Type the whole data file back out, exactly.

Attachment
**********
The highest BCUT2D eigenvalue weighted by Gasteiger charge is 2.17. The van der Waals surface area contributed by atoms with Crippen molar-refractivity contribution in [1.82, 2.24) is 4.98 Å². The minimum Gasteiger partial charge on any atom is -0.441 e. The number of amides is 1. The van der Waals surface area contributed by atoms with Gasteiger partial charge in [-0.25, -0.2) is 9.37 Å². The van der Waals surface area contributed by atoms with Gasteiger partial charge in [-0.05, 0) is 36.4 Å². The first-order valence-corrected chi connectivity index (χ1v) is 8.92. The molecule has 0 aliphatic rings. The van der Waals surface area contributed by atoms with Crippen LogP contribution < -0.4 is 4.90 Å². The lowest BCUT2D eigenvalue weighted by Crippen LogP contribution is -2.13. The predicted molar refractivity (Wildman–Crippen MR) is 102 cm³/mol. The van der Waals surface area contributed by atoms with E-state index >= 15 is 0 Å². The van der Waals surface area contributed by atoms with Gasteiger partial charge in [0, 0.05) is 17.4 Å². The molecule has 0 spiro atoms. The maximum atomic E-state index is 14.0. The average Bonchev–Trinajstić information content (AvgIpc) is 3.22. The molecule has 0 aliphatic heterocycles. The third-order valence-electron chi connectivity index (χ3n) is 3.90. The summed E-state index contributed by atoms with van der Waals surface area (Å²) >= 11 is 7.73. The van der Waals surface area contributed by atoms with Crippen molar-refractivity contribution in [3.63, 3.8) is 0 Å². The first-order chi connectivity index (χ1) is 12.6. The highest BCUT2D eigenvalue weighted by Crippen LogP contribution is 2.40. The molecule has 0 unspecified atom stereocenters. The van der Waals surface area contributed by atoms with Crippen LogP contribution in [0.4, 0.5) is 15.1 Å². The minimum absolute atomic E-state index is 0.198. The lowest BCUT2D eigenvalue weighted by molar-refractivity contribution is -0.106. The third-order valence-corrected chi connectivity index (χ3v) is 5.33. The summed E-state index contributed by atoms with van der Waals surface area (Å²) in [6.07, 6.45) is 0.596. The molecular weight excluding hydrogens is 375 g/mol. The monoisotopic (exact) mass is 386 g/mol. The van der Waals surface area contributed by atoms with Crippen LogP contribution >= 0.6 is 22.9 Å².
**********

The highest BCUT2D eigenvalue weighted by Gasteiger charge is 2.17. The van der Waals surface area contributed by atoms with Crippen molar-refractivity contribution in [1.82, 2.24) is 4.98 Å². The minimum Gasteiger partial charge on any atom is -0.441 e. The number of amides is 1. The van der Waals surface area contributed by atoms with Gasteiger partial charge in [-0.25, -0.2) is 9.37 Å². The van der Waals surface area contributed by atoms with Gasteiger partial charge in [-0.05, 0) is 36.4 Å². The first-order valence-corrected chi connectivity index (χ1v) is 8.92. The molecule has 0 aliphatic rings. The van der Waals surface area contributed by atoms with Crippen LogP contribution < -0.4 is 4.90 Å². The lowest BCUT2D eigenvalue weighted by Crippen LogP contribution is -2.13. The predicted molar refractivity (Wildman–Crippen MR) is 102 cm³/mol. The van der Waals surface area contributed by atoms with E-state index >= 15 is 0 Å². The van der Waals surface area contributed by atoms with Gasteiger partial charge in [0, 0.05) is 17.4 Å². The molecule has 0 spiro atoms. The maximum atomic E-state index is 14.0. The average Bonchev–Trinajstić information content (AvgIpc) is 3.22. The molecule has 0 aliphatic heterocycles. The third-order valence-electron chi connectivity index (χ3n) is 3.90. The summed E-state index contributed by atoms with van der Waals surface area (Å²) >= 11 is 7.73. The van der Waals surface area contributed by atoms with Crippen molar-refractivity contribution in [3.63, 3.8) is 0 Å². The first-order chi connectivity index (χ1) is 12.6. The highest BCUT2D eigenvalue weighted by Crippen LogP contribution is 2.40. The molecule has 0 unspecified atom stereocenters. The van der Waals surface area contributed by atoms with Crippen LogP contribution in [0.4, 0.5) is 15.1 Å². The minimum absolute atomic E-state index is 0.198. The lowest BCUT2D eigenvalue weighted by molar-refractivity contribution is -0.106. The third-order valence-corrected chi connectivity index (χ3v) is 5.33. The summed E-state index contributed by atoms with van der Waals surface area (Å²) in [6.07, 6.45) is 0.596. The molecular weight excluding hydrogens is 375 g/mol. The monoisotopic (exact) mass is 386 g/mol. The van der Waals surface area contributed by atoms with Crippen LogP contribution >= 0.6 is 22.9 Å².